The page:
Super Scary, Stereotypical Costumes

Halloween is arguably one of the most fun holidays. You can dress up like a banana, a zombie cheerleader, or even a cat. However, a certain kind of costume that is not acceptable, comes around every year. Those costumes fall into a small category: when people adopt the aspects and features of another race or culture as a costume, a joke. Some examples of this are blackface and yellowface where people will literally paint a color onto their skin to make them look like a different race. Halloween is not the proper place to display your racial microaggressions. You may not even be aware of them, most people aren’t. Microaggressions are when you say a racial slur or dress up as another race to make fun of them. Actions like these showcase how unaware our society is to the amount of cultural appropriation we experience on a daily basis. Some may take this as it not being okay to dress up as their favorite movie character of a different race, but that is not the case. Little kids can dress up as Mulan, Pocahontas, and Tiana, because they are doing it out of admiration, not disrespect. It is hard to identify when a costume goes from okay to bad. If you think someone will be offended by your costume then odds are it isn’t appropriate.

STARS Poster Campagian 2012
Photo Credit:

In 2012, a group of students at Ohio State University, known as STARS (Students Teaching About Racism in Society), made a series of posters to showcase this problematic Halloween trend. It is a series of six posters each picturing an offensive costume representing a racial stereotype, an actual person representing that racial group, and the same line: “You wear the costume for one night, I wear the stigma for life.”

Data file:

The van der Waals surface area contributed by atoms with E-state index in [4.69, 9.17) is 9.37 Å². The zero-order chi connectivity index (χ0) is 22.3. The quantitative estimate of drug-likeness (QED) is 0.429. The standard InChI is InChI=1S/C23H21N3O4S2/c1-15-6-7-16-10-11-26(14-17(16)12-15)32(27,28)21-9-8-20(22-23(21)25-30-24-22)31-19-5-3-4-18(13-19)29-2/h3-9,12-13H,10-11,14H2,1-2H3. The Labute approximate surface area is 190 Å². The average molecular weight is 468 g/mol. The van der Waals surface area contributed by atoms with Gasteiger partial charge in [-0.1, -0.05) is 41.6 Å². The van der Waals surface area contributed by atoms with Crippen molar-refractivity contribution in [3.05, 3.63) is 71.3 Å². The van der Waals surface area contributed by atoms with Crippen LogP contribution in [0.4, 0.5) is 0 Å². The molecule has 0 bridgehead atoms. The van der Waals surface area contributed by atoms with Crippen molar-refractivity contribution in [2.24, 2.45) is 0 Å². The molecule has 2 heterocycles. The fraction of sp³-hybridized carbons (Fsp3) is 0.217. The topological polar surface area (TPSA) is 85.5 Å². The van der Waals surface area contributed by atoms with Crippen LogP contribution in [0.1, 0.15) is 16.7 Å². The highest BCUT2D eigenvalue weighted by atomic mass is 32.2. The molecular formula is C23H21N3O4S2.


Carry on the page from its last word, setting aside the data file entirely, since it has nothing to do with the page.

And this is so true. Coming from a place of privilege, I don’t understand the type of oppression people of color receive on a daily basis; neither do any of the people who dress up as stereotypes of a culture. If you dress up as a racial stereotype, then you most likely don’t know anything about that particular culture’s daily oppression. People who don blackface or dress up as a nerdy Asian never have to live in the skin of people of color. They don’t have to wake up knowing they’ll be judged for the amount of pigment in their skin. Most people dress up as stereotypical racial figures to make fun, not knowing anything about what it’s actually like to be who they’re dressed up as. On November 1st, you can wake up in your safety bubble of skin and go on with life, but the group of people you made fun of the night before will continue to wear the skin and/or identity that you appropriated as a costume.



While it may sound vain, despite being relatively confident, comfortable, and even sometimes feeling rather pretty, I don’t think I’ve ever felt fully represented as “beautiful”. It frustrates me that so much of my already fragile confidence could be tied to media, movies and t.v shows but it kind of is.

Part of me feels like the culture I grew up in does not believe me to be “beautiful”. I’m not western enough, in fact in personal experience when I see an East Asian in a show or movie, while my heart does glow, they are usually mixed race or distinctly more western looking than I or many other East Asians look, so in a way I guess I’m used to feeling sidelined for a more western standard. Which is probably why I’ve never felt that en masse the American.

I often wonder: have I have been conditioned from childhood to see myself as too East Asian to be considered en masse “beautiful”? I have this fear that there will always be that “for an Asian” tacked onto compliments about my appearance or just the “oh she’s Asian” exclamation. I’m not sure when this would/has befall/en me but it’s still become a very real insecurity.

Photo Credit: Martin Taylor Home Page

The older I’ve gotten the more I seem to notice that I’m not sure where I fit, there’s always a twinge when someone asks if I’m an exchange student or to translate something for them, that’s in Korean *cringe*, but hey perhaps understandable transgressions, but still, really?

I don’t see myself reflected back when I see “beautiful” people on the t.v or in books or in American pop culture. When people make lists East Asian are woefully lacking, the part of me that is fed off of pure media is constantly being told that people who look like me aren’t really that beautiful.

I’ve talked about white washing before, but this year I was hit with a whole new wave with the twitter #expressiveasians.

An unnamed casting director is cited in Nancy Wang Yuen’s book Reel Inequality: Hollywood Actors and Racism, as having said, “Asians are a challenge to cast because most casting directors feel as though they’re not very expressive.” As much as this statement kind of makes me want to laugh, because who even says sh*t like this? The more I sat and thought about it the more it shocked and … hurt.